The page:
Monday, August 24, 2009

The Wire

Watched episode 5.10 of The Wire earlier, and so have finished the series. It's a justly lauded, extraordinary show 'pon which many finer minds have commented. I have some non-spoiler thoughts for those who haven't seen it, and then will leave a gap before blowing the surprises.

It took a while to go into. Episode 1.1 just felt like an okay, adequate cop show. Some cops trying to stop some drug dealers, who eventually set up a wire-tap to listen in on their phone calls. They drink and swear and are caught up in the bureaucracy. And often they're not very bright. Murders happen less because of motives than from accident, stupidity or bitter pragmatism.

At first that means it can seem more cynical than smart. Scott's not got to the end of it because he really doesn't like one particular sweary scene - and it doesn't exactly make the "good guys" look good. Other mates have suggested watching it with subtitles to pick up the slang and detail. But stick with it. Pay attention. And it will reward you.

In fact, it's a lot like In The Night Garden - a kids' show from them that did Teletubbies and narrated by Sir Derek Jacobi (I'm appearing on the same bill as him next month). Like In The Night Garden, you're first reaction might well be "meh". But once you've seen a few episodes you get how it works, and then you are monstrously hooked.

For me it was a scene in about episode four or five, with two cops discussing a murder. And we - the audience - saw other characters discuss the same events in an earlier episode. There's no acknowledgment of that - no flashback, no "previously", no concession to having missed an episode or detail. But just knowing what those other guys said a couple of weeks back changes this later scene, and the episode and the whole of the case.

And The Wire is full of such details. It's got a huge cast, with intricate connections between them. There are good and bad cops, there are good and bad drug dealers, there are those caught up in between. A few people have said that it's more like a novel than a TV show - and I don't think that's being dismissive of TV. Rather The Wire takes its time laying down the plot and building character, and trusts us to keep up with it all (and flick back if we need to).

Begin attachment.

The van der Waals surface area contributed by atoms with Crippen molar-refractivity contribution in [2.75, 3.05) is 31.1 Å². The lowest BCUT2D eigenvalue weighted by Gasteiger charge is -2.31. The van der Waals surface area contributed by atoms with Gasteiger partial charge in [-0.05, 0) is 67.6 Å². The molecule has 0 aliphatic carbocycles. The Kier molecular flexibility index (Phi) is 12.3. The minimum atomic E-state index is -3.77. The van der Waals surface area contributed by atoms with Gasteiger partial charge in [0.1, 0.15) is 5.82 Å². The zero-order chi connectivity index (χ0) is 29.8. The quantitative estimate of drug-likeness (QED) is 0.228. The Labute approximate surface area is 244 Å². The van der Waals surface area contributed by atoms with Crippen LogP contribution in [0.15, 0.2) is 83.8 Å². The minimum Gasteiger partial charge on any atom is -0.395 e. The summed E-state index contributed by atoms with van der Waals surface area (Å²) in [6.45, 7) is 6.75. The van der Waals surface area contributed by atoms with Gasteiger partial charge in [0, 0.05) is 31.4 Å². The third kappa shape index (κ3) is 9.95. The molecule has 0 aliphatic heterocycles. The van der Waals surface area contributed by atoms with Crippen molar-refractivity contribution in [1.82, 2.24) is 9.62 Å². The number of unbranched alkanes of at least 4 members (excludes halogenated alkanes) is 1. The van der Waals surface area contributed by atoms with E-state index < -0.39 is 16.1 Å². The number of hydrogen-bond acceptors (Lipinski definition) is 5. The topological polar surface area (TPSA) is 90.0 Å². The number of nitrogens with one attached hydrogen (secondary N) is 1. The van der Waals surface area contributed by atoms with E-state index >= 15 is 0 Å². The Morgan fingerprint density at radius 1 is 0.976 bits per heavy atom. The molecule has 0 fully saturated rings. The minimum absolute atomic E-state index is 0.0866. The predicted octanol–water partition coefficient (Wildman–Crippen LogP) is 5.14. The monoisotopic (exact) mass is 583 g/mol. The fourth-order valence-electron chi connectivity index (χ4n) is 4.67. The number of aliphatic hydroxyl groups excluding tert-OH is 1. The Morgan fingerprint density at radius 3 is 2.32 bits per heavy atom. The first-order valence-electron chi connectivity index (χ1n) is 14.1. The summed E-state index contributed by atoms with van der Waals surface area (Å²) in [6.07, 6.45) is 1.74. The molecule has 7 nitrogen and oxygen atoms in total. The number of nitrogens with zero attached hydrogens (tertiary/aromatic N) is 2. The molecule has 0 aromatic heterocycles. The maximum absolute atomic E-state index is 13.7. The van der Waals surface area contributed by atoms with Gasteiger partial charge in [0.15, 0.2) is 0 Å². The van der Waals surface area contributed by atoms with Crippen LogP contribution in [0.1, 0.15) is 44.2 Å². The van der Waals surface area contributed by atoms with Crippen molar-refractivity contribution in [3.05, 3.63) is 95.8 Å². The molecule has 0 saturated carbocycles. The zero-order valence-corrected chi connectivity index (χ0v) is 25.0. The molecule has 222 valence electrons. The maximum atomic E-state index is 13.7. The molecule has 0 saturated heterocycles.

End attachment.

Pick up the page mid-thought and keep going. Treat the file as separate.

It's rich and dense and detailed. Though there are exciting bits, it's generally rather gently paced, teasing us with false leads and scenes that go nowhere, in amongst them the crucial clues.

But I've also some specific thoughts for those who have seen it.

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There's a fair bit I don't think works. The end of Bubble's apprentice at the end of Season 4 is too melodramatic - like something out of a soap opera. And the Bad Thing McNulty does in Series 5 didn't ring true, either.

Yet on the whole it is brilliant. There's the way each series focuses on some next aspect of the city - the docks, the roped-off area, the schools and the papers. There's the brilliant characters, lovable and exasperating and real. My favourite is Bunk Moreland, the cigar-chomping dour crusader played by the superb Wendell Pierce. And Idris Elba would still make an awesome Doctor Who.

On top of that, there's the rich character development - the clash between Avon and Stringer Bell, the maturing of Prezbo, McNulty trying not to crash. I love that characters keep coming back with no explanation who they are - the dockers, the lawyers, the guy trying to get Bubble clean.

I love how much it depends on smart, professional people with insight born from experience. I love that they've then got the balls to show these people being very smart in a long scene where the only word spoken is "fuck". I love how it teases us with almost-revelations: us knowing the connection between two characters but the watching cop missing it because of a pee break.

I also love the ruthlessness of it; the sudden, unexpected deaths of major characters which completely change the focus of the series. The scattering of random, mad incident within the tightly plotted stuff. No one is safe, anything can happen...

Baltimore is a brutal place with little mercy. But what makes the struggles of this vast dramatis personae so compelling is the promise of some small hope. The hoodlum might escape the cycle of violence, the addict the addiction, the cop might succeed in getting his man despite the paperwork and politics - or at least not lose his home-life in the process. It's not the acts of crassnass, stupidity and cruelty that make the show work, but the constant, exhausting battle to defeat them.

2 comments:

Pete Kempshall said...

The scene that won me over is very early on in series one, when the mismatched squad members are trying to move a piece of furniture into their new dungeon of an office. They only realise after much huffing and puffing and getting nowhere that half of them are pushing against the other half ... Genius.

vern said...
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